Apple 5K iMac review: Leapfrogging the competition
Apple's leading all-in-one packs 14.7 million pixels into a 27-inch display
- 5K resolution display
- Fast internal storage
- Well designed
- Headphone port is on the wrong side
- No CD/DVD/Blu-ray drive
Price$ 2,999.00 (AUD)
Apple has squeezed a 5K display into the same confines of its current iMac and has managed to do so without blowing out the price.
14.7 million pixels
Not everyone will need the rich resolution of a 5120x2880 display. Running the computer at its native resolution shrinks texts and icons to levels that are uncomfortable to view. Microsoft’s Word and Excel have no business here.
The 5K iMac is best suited to creative professionals, such as graphic designers and photographers. The array of 14.7 million pixels has the dexterity needed to juggle multiple high-resolution photos, or to showcase the tiny fallacies in projects other displays would let slip through the gaps.
Cramming more pixels than an ultra high definition (UHD) television into a smaller screen means content, whether it’s photos or videos, benefits from a mesmerising level of attention to detail. Content is sharp and colours transition from one to the next with the utmost subtlety.
The Good Gear Guide office offers anything but ideal lighting with our test iMac nesting in front of a window and below fluorescent lights. Despite these challenging conditions, the iMac’s screen remains comfortably lit at two-thirds of max brightness. In a few words: Apple hasn’t sacrificed brightness in its pursuit of efficiency.
Apple has focussed on maintaining existing brightness levels while lowering the iMac’s energy footprint. Company executives claim the 5K variant is 30 per cent more efficient. Combating pesky reflections is a compensation film introduced to the range, which also retains screen quality at more angles.Read more: My gripe with Apple’s iPhones
Remove the screen from the equation and the revised iMac largely resembles its predecessors. The aluminium body is rounded around the back and tapers at the edging to a respectful 5mm. Thick black bezel continues to line the borders. Apple’s logo, featured up front and prominently on the back, shares the same shade of black.
No buttons or ports deface the facade. You’ll need to blindly finger the bottom right of the iMac for the power button, and the entire computer will have to be swivelled round in most cases to access the connections on its bottom left. Doing so requires little effort to be exerted — all it takes is two fingers — as the design of the iMac somehow discounts its 9.5kg weight.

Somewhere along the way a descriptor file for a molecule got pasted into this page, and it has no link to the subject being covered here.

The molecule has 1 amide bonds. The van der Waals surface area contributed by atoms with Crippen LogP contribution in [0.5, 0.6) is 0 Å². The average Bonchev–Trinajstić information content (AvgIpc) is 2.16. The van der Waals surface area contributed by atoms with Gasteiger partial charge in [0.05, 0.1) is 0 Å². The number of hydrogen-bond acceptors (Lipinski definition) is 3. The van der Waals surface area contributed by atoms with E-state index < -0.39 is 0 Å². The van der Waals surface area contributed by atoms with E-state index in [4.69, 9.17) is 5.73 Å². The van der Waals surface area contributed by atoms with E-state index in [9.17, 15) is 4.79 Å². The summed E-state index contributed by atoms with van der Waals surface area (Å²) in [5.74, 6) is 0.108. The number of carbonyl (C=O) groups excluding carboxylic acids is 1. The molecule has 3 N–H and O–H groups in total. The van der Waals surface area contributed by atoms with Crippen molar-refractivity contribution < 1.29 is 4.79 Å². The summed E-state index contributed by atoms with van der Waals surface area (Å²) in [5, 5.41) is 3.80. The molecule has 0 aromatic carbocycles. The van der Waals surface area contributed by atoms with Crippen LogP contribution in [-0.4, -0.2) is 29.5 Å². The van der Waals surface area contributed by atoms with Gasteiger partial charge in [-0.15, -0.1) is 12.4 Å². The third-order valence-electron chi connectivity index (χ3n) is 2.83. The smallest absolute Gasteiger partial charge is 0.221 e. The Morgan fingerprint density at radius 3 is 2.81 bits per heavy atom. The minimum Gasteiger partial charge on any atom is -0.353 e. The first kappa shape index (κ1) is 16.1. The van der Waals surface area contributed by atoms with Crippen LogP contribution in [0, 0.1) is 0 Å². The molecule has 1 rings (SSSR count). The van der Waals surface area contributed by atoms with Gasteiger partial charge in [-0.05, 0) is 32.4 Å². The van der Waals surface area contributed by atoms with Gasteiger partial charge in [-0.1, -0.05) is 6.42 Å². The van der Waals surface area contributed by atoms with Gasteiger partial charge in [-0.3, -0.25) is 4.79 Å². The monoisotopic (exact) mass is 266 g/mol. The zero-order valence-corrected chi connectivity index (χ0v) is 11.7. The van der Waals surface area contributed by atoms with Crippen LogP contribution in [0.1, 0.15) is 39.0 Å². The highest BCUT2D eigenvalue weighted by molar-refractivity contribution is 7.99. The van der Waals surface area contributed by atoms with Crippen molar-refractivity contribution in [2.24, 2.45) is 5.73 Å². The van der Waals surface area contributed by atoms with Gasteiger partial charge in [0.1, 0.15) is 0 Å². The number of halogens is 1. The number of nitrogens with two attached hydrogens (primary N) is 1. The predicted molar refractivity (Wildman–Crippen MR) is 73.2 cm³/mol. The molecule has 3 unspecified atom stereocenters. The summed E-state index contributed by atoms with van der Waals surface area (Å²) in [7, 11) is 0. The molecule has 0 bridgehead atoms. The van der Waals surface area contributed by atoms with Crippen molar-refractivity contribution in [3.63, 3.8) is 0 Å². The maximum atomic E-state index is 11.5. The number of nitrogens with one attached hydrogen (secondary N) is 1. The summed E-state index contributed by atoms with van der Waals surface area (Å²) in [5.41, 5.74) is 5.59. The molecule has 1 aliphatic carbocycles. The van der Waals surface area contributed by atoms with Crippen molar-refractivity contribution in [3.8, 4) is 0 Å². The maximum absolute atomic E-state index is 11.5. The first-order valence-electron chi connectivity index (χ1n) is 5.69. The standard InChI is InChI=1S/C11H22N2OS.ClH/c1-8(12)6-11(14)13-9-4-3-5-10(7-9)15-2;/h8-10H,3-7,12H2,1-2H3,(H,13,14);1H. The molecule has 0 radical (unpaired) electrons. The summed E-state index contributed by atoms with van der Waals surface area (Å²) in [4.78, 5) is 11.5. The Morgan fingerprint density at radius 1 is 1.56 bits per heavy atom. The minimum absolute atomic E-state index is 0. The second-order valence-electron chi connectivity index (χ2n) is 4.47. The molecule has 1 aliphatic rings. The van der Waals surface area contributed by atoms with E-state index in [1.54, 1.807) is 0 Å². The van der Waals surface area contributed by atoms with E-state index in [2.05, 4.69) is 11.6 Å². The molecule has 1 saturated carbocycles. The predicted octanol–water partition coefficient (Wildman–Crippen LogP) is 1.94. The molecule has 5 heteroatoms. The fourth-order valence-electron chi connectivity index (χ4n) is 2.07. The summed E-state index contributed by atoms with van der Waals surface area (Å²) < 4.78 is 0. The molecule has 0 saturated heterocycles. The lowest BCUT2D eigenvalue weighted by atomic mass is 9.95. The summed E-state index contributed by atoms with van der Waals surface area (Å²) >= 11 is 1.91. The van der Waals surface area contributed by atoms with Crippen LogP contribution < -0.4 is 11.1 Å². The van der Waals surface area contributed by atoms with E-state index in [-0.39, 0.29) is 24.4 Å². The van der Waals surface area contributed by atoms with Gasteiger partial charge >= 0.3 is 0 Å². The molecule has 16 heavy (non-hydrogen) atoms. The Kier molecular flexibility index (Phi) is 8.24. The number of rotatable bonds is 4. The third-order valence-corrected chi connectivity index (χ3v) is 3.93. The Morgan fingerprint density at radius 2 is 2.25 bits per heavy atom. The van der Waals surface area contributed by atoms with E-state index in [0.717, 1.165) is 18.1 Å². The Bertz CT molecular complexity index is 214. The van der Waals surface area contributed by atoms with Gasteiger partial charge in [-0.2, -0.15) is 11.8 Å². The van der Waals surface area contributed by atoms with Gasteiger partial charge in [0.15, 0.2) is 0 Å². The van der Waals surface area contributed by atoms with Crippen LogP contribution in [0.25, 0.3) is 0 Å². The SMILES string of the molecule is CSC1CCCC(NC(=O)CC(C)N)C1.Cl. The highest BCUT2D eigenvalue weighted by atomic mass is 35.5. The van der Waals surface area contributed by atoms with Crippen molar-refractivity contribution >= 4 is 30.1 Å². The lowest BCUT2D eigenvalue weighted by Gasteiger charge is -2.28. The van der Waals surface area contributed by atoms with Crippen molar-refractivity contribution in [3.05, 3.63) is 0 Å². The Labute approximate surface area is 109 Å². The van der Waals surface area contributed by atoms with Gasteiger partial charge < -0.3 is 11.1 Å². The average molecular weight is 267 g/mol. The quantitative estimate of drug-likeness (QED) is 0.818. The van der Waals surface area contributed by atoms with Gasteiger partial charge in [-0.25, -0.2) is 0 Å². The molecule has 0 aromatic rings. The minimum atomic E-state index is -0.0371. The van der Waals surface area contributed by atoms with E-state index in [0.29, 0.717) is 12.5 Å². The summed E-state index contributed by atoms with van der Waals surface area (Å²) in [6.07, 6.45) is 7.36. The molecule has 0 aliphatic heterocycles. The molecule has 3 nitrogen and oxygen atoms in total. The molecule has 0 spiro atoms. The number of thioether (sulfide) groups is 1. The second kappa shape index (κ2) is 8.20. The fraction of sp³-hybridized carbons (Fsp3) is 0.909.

Having to swivel the all-in-one around each time you want to insert an SD card or plug headphones in becomes a chore. Audiophiles will find the ordeal more irksome because the headphone jack is on the wrong side, and this causes the headphone cable to cross over the keyboard.
Working in the iMac’s favour is the quality of its keyboard and mouse. These wireless peripherals feel like an extension of the iMac rather than independent components. We found them as comfortable to use as they are aesthetic.
Most will be happy from the sound quality of the iMac. The volume reaches levels ideal for YouTube videos and the occasional music track. People serious about music will want a stereo setup to go along with the 5K screen as the iMac’s speakers lack control at the top-end.
Two variants of the 5K iMac are offered by Apple. The top of the range model is priced from $3599. That gets you a 4GHz quad-core Intel core i7 CPU and an AMD Radeon R9 M295X graphics card with 4GB of GDDR5 memory.
Our review unit introduces the range at $2999, with a 3.5GHz quad-core Intel core i5 CPU and an AMD Radeon R9 M290X graphics processor that has 2GB of GDDR5 memory.
Both versions ship with 8GB of 1600MHz DDR3 RAM, though the iMac can be shipped with 16GB or 32GB of RAM.
A 1TB 'Fusion' drive is included as stock. Regular files are stored on a 128GB SSD drive for access to them quickly, while a 1TB hard disk drive acts as a reserve for the files used less often. More demanding users can configure the iMac to come with drives as big as 3TB.
The iMac returned promising results during testing. We transcoded a .mp4 video recorded with a mirrorless camera 129.6MB in size, to a web optimised .mp4 47.8MB in size. The iMac performed this task in 1 minute and 9 seconds, while a standard core i7 notebook took 2 minutes and 38 seconds.
Rendering an image using Blender 3D took 13 seconds, while a disk speed test, using BlackMagic, scored a commendable 299MB/s during a write test, and an astounding 656.7MB/s for reading.